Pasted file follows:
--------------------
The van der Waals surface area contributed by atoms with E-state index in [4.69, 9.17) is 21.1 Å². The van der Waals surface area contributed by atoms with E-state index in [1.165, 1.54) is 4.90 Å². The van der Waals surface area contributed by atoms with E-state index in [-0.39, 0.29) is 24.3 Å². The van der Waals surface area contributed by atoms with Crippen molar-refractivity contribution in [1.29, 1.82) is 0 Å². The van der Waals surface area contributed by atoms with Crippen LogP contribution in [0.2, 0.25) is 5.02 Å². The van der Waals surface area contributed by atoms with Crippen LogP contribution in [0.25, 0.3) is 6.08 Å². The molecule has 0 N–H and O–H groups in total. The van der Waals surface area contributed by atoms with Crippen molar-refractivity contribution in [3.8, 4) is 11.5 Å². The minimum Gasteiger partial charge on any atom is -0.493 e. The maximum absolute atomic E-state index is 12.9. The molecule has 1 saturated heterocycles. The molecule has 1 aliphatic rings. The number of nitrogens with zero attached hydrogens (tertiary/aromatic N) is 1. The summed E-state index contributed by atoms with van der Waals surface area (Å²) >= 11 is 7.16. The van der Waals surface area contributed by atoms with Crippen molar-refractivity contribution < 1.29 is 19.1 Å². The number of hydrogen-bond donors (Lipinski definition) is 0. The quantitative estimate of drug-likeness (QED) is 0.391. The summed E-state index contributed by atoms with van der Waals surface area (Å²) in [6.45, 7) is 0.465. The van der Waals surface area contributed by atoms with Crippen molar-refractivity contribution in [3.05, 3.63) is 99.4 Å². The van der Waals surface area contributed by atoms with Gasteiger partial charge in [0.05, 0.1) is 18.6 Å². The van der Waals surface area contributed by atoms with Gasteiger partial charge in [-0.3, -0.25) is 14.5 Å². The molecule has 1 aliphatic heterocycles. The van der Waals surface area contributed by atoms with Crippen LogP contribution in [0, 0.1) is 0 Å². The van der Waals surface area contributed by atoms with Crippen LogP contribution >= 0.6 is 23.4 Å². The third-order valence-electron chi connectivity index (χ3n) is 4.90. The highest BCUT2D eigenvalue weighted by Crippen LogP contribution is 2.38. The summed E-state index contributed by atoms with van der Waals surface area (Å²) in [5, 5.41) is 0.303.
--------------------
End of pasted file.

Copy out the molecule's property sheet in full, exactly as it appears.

The van der Waals surface area contributed by atoms with E-state index in [4.69, 9.17) is 21.1 Å². The van der Waals surface area contributed by atoms with E-state index in [1.165, 1.54) is 4.90 Å². The van der Waals surface area contributed by atoms with E-state index in [-0.39, 0.29) is 24.3 Å². The van der Waals surface area contributed by atoms with Crippen molar-refractivity contribution in [1.29, 1.82) is 0 Å². The van der Waals surface area contributed by atoms with Crippen LogP contribution in [0.2, 0.25) is 5.02 Å². The van der Waals surface area contributed by atoms with Crippen LogP contribution in [0.25, 0.3) is 6.08 Å². The molecule has 0 N–H and O–H groups in total. The van der Waals surface area contributed by atoms with Crippen molar-refractivity contribution in [3.8, 4) is 11.5 Å². The minimum Gasteiger partial charge on any atom is -0.493 e. The maximum absolute atomic E-state index is 12.9. The molecule has 1 saturated heterocycles. The molecule has 1 aliphatic rings. The number of nitrogens with zero attached hydrogens (tertiary/aromatic N) is 1. The summed E-state index contributed by atoms with van der Waals surface area (Å²) >= 11 is 7.16. The van der Waals surface area contributed by atoms with Crippen molar-refractivity contribution < 1.29 is 19.1 Å². The number of hydrogen-bond donors (Lipinski definition) is 0. The quantitative estimate of drug-likeness (QED) is 0.391. The summed E-state index contributed by atoms with van der Waals surface area (Å²) in [6.45, 7) is 0.465. The van der Waals surface area contributed by atoms with Crippen molar-refractivity contribution in [3.05, 3.63) is 99.4 Å². The van der Waals surface area contributed by atoms with Gasteiger partial charge in [0.05, 0.1) is 18.6 Å². The van der Waals surface area contributed by atoms with Gasteiger partial charge in [-0.3, -0.25) is 14.5 Å². The molecule has 1 aliphatic heterocycles. The van der Waals surface area contributed by atoms with Crippen LogP contribution in [0, 0.1) is 0 Å². The van der Waals surface area contributed by atoms with Crippen LogP contribution >= 0.6 is 23.4 Å². The third-order valence-electron chi connectivity index (χ3n) is 4.90. The highest BCUT2D eigenvalue weighted by Crippen LogP contribution is 2.38. The summed E-state index contributed by atoms with van der Waals surface area (Å²) in [5, 5.41) is 0.303.